Senator Hernandez Advances Constitutional Amendment for Equal Opportunity in Education

August 20, 2013

Immediate Release

Sacramento, CA --- On a 4-2 vote, the Committee on Elections and Constitutional Amendments voted today to support a constitutional amendment by State Senator Dr. Ed Hernandez, O.D. that would lift California’s ban on the consideration of race in the recruitment, admission, and retention of college students.

Senator Hernandez’ proposed amendment, SCA 5, would repeal prohibitions on the consideration of race in California’s public institutions of higher education, including the University of California campuses (UC), California State Universities (CSU) and California Community Colleges.  These are prohibitions that have been in place since voters passed Proposition 209 in 1996, which amended the California constitution to ban affirmative action programs throughout the state. 

“Proponents of Prop. 209 argued that we could address longstanding racial disparities in our education system by ignoring race, but the statistics prove otherwise,” added Hernandez, “You cannot address inequality by refusing to acknowledge it.”

Prop. 209 eliminated programs at public universities and colleges that were designed to recruit, retain, provide scholarships, and give consideration to students that come from groups that are underrepresented and historically discriminated against.  As a result, there has been a precipitous drop in the percentage of Latino, African American, and Native American students at California public universities, despite the fact that those same groups have seen steady increases in their percentages of college-eligible high school graduates.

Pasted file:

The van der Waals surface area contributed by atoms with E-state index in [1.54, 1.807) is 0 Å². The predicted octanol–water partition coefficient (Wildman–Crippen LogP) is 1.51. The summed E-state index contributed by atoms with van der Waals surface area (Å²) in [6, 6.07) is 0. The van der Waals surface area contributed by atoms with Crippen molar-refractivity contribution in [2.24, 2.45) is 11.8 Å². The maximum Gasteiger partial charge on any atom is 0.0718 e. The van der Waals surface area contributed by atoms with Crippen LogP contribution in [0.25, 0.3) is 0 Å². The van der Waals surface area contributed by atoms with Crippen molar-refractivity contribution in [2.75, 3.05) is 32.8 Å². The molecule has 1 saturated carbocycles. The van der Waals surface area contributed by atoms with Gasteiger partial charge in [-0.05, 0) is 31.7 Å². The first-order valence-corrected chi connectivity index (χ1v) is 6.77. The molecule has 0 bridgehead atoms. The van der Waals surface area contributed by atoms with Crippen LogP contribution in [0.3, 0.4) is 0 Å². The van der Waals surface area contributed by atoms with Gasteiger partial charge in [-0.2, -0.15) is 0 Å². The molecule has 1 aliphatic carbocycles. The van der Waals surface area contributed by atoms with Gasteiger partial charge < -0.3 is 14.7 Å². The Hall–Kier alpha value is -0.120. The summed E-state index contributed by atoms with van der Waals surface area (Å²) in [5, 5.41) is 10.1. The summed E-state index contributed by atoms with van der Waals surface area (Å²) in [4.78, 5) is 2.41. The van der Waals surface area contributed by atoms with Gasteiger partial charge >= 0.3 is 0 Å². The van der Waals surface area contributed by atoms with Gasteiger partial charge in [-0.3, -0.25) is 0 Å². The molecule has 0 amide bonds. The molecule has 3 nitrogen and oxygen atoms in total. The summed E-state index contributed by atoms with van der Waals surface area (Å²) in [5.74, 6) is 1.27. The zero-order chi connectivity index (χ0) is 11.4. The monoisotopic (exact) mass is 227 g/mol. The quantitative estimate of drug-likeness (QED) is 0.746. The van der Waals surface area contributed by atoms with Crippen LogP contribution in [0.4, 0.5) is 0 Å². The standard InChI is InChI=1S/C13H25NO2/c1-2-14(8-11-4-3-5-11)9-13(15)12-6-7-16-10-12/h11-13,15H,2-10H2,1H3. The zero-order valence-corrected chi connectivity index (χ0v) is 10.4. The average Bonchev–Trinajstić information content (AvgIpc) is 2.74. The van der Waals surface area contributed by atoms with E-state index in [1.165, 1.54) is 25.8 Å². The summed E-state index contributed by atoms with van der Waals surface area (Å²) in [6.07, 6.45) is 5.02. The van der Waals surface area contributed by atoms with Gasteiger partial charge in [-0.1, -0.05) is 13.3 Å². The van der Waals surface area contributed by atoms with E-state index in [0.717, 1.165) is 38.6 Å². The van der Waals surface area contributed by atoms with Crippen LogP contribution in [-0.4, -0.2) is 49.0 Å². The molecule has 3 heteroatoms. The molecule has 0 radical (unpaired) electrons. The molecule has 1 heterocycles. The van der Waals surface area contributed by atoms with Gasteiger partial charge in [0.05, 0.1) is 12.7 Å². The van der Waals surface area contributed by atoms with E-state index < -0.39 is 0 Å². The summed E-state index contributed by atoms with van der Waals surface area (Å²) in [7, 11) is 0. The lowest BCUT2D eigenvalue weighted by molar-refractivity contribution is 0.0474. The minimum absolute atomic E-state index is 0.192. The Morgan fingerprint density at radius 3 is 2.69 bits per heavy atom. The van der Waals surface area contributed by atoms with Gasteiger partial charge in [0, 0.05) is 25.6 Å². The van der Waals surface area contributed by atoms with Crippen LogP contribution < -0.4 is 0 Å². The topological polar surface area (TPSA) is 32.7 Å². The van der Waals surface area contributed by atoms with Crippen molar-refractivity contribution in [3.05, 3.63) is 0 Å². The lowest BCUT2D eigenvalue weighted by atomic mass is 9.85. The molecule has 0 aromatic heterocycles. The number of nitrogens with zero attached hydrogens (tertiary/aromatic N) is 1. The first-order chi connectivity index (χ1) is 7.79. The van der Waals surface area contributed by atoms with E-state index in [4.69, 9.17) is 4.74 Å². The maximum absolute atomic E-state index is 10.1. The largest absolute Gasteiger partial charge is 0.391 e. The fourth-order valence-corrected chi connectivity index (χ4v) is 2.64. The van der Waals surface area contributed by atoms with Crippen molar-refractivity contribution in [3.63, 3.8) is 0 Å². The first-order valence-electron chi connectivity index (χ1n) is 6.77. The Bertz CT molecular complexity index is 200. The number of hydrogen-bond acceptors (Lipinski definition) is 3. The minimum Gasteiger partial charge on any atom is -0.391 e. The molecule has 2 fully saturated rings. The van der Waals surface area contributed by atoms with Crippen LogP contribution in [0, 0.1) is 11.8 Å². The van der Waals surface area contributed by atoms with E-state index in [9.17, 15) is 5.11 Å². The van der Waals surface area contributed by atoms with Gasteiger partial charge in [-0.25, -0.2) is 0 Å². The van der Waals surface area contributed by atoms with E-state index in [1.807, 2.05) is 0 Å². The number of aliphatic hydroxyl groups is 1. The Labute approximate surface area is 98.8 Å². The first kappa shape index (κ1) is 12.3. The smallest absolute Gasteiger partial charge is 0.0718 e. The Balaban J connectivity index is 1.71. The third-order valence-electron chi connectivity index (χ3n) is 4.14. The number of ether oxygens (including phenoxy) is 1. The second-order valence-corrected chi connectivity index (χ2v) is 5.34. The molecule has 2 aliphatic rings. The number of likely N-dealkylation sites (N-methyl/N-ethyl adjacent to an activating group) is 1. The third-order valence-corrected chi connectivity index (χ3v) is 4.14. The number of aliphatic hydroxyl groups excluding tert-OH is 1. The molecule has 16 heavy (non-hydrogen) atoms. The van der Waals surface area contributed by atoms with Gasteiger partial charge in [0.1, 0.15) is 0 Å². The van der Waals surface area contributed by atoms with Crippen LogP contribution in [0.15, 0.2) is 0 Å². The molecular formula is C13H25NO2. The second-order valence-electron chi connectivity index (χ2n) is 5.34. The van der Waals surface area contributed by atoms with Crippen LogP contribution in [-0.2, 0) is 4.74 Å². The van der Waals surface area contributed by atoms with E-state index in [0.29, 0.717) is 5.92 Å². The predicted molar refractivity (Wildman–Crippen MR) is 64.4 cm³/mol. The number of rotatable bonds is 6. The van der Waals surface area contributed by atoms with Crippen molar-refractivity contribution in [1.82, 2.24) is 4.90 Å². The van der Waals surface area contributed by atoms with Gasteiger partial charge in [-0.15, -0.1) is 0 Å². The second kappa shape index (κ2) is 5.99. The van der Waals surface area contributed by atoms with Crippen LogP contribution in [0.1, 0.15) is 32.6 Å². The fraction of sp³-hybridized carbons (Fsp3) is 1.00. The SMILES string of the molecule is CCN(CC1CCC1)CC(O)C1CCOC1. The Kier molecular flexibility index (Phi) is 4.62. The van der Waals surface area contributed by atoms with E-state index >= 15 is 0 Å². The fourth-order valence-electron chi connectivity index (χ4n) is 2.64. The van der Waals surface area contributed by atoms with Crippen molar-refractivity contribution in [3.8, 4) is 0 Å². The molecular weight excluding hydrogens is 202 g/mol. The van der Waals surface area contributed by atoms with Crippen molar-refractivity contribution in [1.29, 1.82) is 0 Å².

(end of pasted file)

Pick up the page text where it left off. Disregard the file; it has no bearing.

“We have nearly 20 years of history showing our campuses have become less diverse, and qualified high school graduates are being overlooked and ignored as a result of the failed experiment that is Prop. 209” said Hernandez, “SCA 5 will give voters the opportunity to have a new discussion about how we best ensure our colleges and universities reflect the diversity of our state.”

In June, a decision by the U.S. Supreme Court, Fisher v. University of Texas at Austin, upheld the constitutionality of programs that take race into consideration at public universities.  If approved by two-thirds of both the California Assembly and Senate, SCA 5 would then be put before the voters in a statewide election.

“This is about the long-term benefits college degrees bring to students and their families.  It’s about graduating the well-trained, diverse workforce we need to compete in a global economy” remarked Hernandez, “And most importantly, it’s about equal opportunity for California’s young people.”